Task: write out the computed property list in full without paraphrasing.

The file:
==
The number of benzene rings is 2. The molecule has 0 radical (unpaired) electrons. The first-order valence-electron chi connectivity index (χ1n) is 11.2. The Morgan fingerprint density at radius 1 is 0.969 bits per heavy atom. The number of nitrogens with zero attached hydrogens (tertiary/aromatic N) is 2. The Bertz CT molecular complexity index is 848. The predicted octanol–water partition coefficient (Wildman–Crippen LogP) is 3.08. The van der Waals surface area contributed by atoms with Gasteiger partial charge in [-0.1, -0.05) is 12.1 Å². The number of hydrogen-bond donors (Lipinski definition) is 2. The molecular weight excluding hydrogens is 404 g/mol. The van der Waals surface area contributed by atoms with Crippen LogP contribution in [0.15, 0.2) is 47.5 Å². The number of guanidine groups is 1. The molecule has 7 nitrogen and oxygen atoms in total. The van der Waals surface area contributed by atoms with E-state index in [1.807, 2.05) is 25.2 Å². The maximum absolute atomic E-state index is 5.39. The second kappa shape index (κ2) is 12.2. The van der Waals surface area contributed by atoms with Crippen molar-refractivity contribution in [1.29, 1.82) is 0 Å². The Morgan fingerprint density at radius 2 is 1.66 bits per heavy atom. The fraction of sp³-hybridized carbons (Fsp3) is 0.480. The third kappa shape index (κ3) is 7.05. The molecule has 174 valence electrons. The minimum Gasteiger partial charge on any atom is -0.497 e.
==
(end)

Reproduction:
The number of benzene rings is 2. The molecule has 0 radical (unpaired) electrons. The first-order valence-electron chi connectivity index (χ1n) is 11.2. The Morgan fingerprint density at radius 1 is 0.969 bits per heavy atom. The number of nitrogens with zero attached hydrogens (tertiary/aromatic N) is 2. The Bertz CT molecular complexity index is 848. The predicted octanol–water partition coefficient (Wildman–Crippen LogP) is 3.08. The van der Waals surface area contributed by atoms with Gasteiger partial charge in [-0.1, -0.05) is 12.1 Å². The number of hydrogen-bond donors (Lipinski definition) is 2. The molecular weight excluding hydrogens is 404 g/mol. The van der Waals surface area contributed by atoms with Crippen LogP contribution in [0.15, 0.2) is 47.5 Å². The number of guanidine groups is 1. The molecule has 7 nitrogen and oxygen atoms in total. The van der Waals surface area contributed by atoms with E-state index in [1.807, 2.05) is 25.2 Å². The maximum absolute atomic E-state index is 5.39. The second kappa shape index (κ2) is 12.2. The van der Waals surface area contributed by atoms with Crippen molar-refractivity contribution in [1.29, 1.82) is 0 Å². The Morgan fingerprint density at radius 2 is 1.66 bits per heavy atom. The fraction of sp³-hybridized carbons (Fsp3) is 0.480. The third kappa shape index (κ3) is 7.05. The molecule has 174 valence electrons. The minimum Gasteiger partial charge on any atom is -0.497 e.